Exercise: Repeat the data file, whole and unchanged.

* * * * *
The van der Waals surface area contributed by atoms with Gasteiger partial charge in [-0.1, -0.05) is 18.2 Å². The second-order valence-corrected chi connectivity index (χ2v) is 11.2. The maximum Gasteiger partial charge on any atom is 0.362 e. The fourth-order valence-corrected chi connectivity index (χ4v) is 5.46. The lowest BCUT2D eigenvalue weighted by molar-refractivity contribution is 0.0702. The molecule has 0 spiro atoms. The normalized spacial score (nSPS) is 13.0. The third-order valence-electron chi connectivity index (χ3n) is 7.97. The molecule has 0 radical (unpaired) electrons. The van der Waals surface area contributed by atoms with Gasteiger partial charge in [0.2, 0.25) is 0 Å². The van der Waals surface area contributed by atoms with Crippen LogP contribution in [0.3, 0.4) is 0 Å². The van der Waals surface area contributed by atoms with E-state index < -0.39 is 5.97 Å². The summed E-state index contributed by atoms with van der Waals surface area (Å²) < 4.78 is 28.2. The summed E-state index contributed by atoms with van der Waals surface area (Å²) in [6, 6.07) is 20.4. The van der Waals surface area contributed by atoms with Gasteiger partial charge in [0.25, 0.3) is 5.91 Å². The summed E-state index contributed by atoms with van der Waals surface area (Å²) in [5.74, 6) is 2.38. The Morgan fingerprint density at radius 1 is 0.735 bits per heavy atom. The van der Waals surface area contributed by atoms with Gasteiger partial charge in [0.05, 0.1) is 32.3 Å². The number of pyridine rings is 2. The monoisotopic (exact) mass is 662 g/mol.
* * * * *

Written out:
The van der Waals surface area contributed by atoms with Gasteiger partial charge in [-0.1, -0.05) is 18.2 Å². The second-order valence-corrected chi connectivity index (χ2v) is 11.2. The maximum Gasteiger partial charge on any atom is 0.362 e. The fourth-order valence-corrected chi connectivity index (χ4v) is 5.46. The lowest BCUT2D eigenvalue weighted by molar-refractivity contribution is 0.0702. The molecule has 0 spiro atoms. The normalized spacial score (nSPS) is 13.0. The third-order valence-electron chi connectivity index (χ3n) is 7.97. The molecule has 0 radical (unpaired) electrons. The van der Waals surface area contributed by atoms with Gasteiger partial charge in [0.2, 0.25) is 0 Å². The van der Waals surface area contributed by atoms with Crippen LogP contribution in [0.3, 0.4) is 0 Å². The van der Waals surface area contributed by atoms with E-state index < -0.39 is 5.97 Å². The summed E-state index contributed by atoms with van der Waals surface area (Å²) < 4.78 is 28.2. The summed E-state index contributed by atoms with van der Waals surface area (Å²) in [6, 6.07) is 20.4. The van der Waals surface area contributed by atoms with Gasteiger partial charge in [0.25, 0.3) is 5.91 Å². The summed E-state index contributed by atoms with van der Waals surface area (Å²) in [5.74, 6) is 2.38. The Morgan fingerprint density at radius 1 is 0.735 bits per heavy atom. The van der Waals surface area contributed by atoms with Gasteiger partial charge in [0.05, 0.1) is 32.3 Å². The number of pyridine rings is 2. The monoisotopic (exact) mass is 662 g/mol.